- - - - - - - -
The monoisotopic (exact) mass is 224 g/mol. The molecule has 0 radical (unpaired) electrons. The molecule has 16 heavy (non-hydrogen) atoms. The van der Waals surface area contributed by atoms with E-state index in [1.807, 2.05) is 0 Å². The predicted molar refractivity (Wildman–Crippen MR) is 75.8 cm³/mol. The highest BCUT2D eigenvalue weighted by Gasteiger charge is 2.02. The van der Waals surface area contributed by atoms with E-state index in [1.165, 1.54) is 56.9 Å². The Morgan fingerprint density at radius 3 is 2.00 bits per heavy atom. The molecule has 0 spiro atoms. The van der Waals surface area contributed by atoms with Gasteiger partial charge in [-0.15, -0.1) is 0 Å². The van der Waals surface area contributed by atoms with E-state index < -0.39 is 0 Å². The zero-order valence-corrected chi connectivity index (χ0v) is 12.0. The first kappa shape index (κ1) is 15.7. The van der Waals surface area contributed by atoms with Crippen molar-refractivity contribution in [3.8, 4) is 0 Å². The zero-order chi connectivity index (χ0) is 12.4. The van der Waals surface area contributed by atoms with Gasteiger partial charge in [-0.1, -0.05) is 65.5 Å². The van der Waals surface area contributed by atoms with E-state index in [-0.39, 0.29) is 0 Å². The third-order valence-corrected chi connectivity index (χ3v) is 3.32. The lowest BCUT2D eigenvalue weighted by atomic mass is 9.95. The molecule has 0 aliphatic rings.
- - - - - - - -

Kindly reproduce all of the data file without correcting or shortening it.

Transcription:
The monoisotopic (exact) mass is 224 g/mol. The molecule has 0 radical (unpaired) electrons. The molecule has 16 heavy (non-hydrogen) atoms. The van der Waals surface area contributed by atoms with E-state index in [1.807, 2.05) is 0 Å². The predicted molar refractivity (Wildman–Crippen MR) is 75.8 cm³/mol. The highest BCUT2D eigenvalue weighted by Gasteiger charge is 2.02. The van der Waals surface area contributed by atoms with E-state index in [1.165, 1.54) is 56.9 Å². The Morgan fingerprint density at radius 3 is 2.00 bits per heavy atom. The molecule has 0 spiro atoms. The van der Waals surface area contributed by atoms with Gasteiger partial charge in [-0.15, -0.1) is 0 Å². The van der Waals surface area contributed by atoms with E-state index < -0.39 is 0 Å². The zero-order valence-corrected chi connectivity index (χ0v) is 12.0. The first kappa shape index (κ1) is 15.7. The van der Waals surface area contributed by atoms with Crippen molar-refractivity contribution in [3.8, 4) is 0 Å². The zero-order chi connectivity index (χ0) is 12.4. The van der Waals surface area contributed by atoms with Gasteiger partial charge in [-0.1, -0.05) is 65.5 Å². The van der Waals surface area contributed by atoms with E-state index in [-0.39, 0.29) is 0 Å². The third-order valence-corrected chi connectivity index (χ3v) is 3.32. The lowest BCUT2D eigenvalue weighted by atomic mass is 9.95. The molecule has 0 aliphatic rings.